Green Girl Leah on Why Environmentalists Must Speak Up for Black Lives Matter

“I didn’t hear much from people that I had gone to marches with to advocate for salmon and other endangered species.”

Green girl Leah Thomas posing in a white sundress among pink flowers
Photograph by Cher Martinez

Welcome to The People, our series highlighting those who have emerged as central figures in the anti-racism and Black Lives Matter movements. What began as protests against police brutality following the death of George Floyd, a Black man killed by a white former Minneapolis police officer, has become a global racial reckoning. No industry or corner of culture has been untouched by this essential push for change—and there’s still so much more to do. In this series, we’ll speak with those who are at the forefront of this shift, redefining what it means to be an activist, and the folks transforming their platforms to disseminate information and resources about the way forward.

The environmentalist Leah Thomas went viral for the first time in 2016, when she published an article on her LinkedIn profile titled “Casual Racism and Political Discussion in St. Louis Private School.” At that time, Thomas was 21 years old, and living in Orange County, California where she was studying environmental science and policy at Chapman University. But this letter to the general public addressed her experiences growing up in the midsize town of Florissant, Missouri—a place Thomas recalls as “definitely a product of white flight.” The neighborhood was split 50/50 between Black and white folks in the late 1990s, when Thomas was a kid, but quickly, the white people trickled out. Thomas’ parents sent her to a private school about 30 minutes away, in a primarily white and wealthy neighborhood.

“I had to leave my community in order to have access to the right education, nature, green spaces, clean air,” Thomas said during a recent video interview from her current home in Santa Barbara, California. “And I think that instilled something in me early on.”

Photograph by Cher Martinez

The letter, which was seen by hundreds of thousands, relayed instances of discrimination against Thomas and her Black classmates—micro- and not-so-microaggressions chronicled from 4th grade until she graduated high school.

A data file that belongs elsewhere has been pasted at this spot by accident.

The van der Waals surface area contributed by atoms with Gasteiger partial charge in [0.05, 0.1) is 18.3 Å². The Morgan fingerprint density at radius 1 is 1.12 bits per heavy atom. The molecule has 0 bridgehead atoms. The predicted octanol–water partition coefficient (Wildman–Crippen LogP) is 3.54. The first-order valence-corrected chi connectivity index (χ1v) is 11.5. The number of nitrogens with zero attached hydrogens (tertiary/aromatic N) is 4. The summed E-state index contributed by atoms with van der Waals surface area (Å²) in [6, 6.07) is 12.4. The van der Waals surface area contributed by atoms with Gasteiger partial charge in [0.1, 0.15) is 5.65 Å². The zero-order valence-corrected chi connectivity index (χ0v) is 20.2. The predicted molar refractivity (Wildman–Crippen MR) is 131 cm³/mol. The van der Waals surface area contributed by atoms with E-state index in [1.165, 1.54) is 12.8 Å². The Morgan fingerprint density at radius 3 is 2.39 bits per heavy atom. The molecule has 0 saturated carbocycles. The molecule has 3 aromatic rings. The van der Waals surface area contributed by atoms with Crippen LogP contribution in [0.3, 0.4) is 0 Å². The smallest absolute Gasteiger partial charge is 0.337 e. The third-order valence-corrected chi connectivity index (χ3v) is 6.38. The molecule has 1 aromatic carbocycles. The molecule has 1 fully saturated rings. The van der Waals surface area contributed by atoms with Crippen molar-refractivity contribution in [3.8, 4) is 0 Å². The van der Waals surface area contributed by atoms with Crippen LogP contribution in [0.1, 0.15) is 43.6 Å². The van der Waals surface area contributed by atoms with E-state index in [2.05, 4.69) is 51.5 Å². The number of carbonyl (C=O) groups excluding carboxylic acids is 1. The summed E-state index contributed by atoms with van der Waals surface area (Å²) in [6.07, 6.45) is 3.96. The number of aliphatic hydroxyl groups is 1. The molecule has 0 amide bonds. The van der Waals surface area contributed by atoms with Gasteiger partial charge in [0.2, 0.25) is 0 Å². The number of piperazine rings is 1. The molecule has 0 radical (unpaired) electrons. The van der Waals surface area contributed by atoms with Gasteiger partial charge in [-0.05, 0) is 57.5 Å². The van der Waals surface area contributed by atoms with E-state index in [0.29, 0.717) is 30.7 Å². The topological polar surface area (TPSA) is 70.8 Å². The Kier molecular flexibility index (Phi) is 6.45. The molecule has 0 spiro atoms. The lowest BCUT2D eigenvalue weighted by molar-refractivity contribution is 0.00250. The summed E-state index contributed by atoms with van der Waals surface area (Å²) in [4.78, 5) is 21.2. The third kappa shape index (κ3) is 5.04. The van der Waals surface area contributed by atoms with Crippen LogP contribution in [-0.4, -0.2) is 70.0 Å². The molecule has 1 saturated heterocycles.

“During Ferguson, I had to remove a lot of peers from Facebook who called black people ‘animals’ and when I questioned them about it, replied, ‘Well, not you, Leah,’” Thomas wrote in her post, referencing the shooting of Michael Brown in 2014, which occurred in Ferguson, Missouri—located just three miles away from Florissant. “Some of my classmates [saw] Black people as less than human. However, I was okay because I was amongst them and they felt okay saying degrading things through whispers throughout my private school experience.”

Today, Thomas—better known by her social media handle Green Girl Leah—is working as an environmentalist, having just launched the new platform Intersectional Environmentalism, which offers resources, information, and action steps to topple systems of oppression in the fight for environmental justice.

IE, as Thomas calls it, was born after the 25-year-old experienced another bout of virality. This time, it was on May 28th, immediately following the death of George Floyd and at the crest of the current Black Lives Matter movement.

Thomas had been furloughed from her position at Patagonia, where she worked in the marketing department. In these and other “top-tier environmental spaces,” Thomas noted that her and other people of color’s requests for both public-facing and internal acknowledgement that “our lives mattered at this organization and in the environmental movement,” never happened.